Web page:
Tennessee Burglary Laws

Burglary occurs when a person enters a building without permission and with the intent to commit a crime. Since burglary is a crime unto itself, a person can be charged with burglary even if the other intended crime wasn't completed. It's important to remember that each state has its own definition of burglary and may have several statutes that address different circumstances surrounding a burglary. For example, Tennessee separates burglary into three different statutes that each address specific types of burglary.

Important Terms Related to Burglary in Tennessee

It's important to know how certain terms are defined to better understand Tennessee burglary laws. For the purposes of burglary, "entering" can occur when any part of the body, an object in physical contact with body, or an object controlled by a remote control enters. Also, Tennessee burglary laws distinguish between a "habitation" and any other type of building. A habitation is any structure that designed or adapted for overnight accommodations, including mobile homes, tents, and trailers.

The Basics of Tennessee Burglary Laws

When you have a legal question, you typically want a quick and easy answer. And while the best source of information is the actual statute, it usually takes time to understand since laws are written in "legalese." That's why it can be helpful to also read an overview of the statute in plain English. The chart that follows provides just that - an overview of burglary laws in Tennessee as well as links to relevant statutes.

Statute(s)

Tennessee Code, Title 39, Chapter 14, Part 4:

Defining Burglary

A burglary occurs when a person, without consent of the property owner, does any of the following:

  • Enters any part of a building (other than a habitation) that's not open to the public, with the intent to commit a felony, theft or assault;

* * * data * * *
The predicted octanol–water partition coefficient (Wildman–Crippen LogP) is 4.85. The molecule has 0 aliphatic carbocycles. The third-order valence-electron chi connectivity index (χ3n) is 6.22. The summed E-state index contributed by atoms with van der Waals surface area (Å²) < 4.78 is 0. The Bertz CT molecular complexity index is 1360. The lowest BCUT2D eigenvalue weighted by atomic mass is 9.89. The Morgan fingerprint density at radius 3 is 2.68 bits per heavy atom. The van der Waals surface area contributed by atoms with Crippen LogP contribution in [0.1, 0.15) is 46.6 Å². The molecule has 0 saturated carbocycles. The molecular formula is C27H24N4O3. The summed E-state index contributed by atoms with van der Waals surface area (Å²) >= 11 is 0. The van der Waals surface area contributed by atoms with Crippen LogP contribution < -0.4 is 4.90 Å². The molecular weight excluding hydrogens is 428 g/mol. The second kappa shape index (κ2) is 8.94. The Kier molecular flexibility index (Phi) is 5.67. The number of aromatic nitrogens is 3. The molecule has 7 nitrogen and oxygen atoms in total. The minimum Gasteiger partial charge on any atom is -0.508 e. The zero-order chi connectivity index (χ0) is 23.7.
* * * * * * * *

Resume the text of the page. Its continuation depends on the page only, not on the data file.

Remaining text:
• Hides in a building with the intent to commit a felony, theft or assault;
  • Enters a building and commits or attempts to commit a felony, theft or assault; or
  • Enters a freight, passenger car, trailer, car, boat, airplane, or any other type of motor vehicle with the intent to commit, commits, or attempts to commit a felony, theft or assault.
Types of Burglary

Aggravated Burglary occurs when a person commits a burglary of a habitation.

Especially Aggravated Burglary occurs when a person commits a burglary of a building (including a habitation) and where the victim* suffers serious bodily injury.

*A "victim" is anyone who is lawfully on the premises.

Charges

Burglary is a Class D felony unless it falls under (d), then it's a Class E felony.

Aggravated Burglary is a Class C felony.

Especially Aggravated Burglary is a Class B felony.

Penalties

The authorized terms of fines and imprisonment for felonies are:

  • Class B felony: 8 to 30 years and a maximum fine of $25,000.
  • Class C felony: 3 to 15 years and a maximum fine of $10,000.
  • Class D felony: 2 to 12 years and a maximum fine of $5,000.
  • Class E felony: 1 to 6 years and a maximum fine of $3,000.
Related Statute(s)

Tennessee Code, Title 39, Chapter 14, Part 4:

Note: State laws are always subject to change through the passage of new legislation, rulings in the higher courts (including federal decisions), ballot initiatives, and other means. While we strive to provide the most current information available, please consult an attorney or conduct your own legal research to verify the state law(s) you are researching.

Tennessee Burglary Laws: Related Resources

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Charged with Burglary in Tennessee? Talk to a Lawyer

If you've been charged with violating Tennessee burglary laws, it's in your best interest to speak with a local criminal defense attorney who can explain your options and advocate on your behalf in plea negotiations or in court, if necessary.

Next Steps: Search for a Local Attorney

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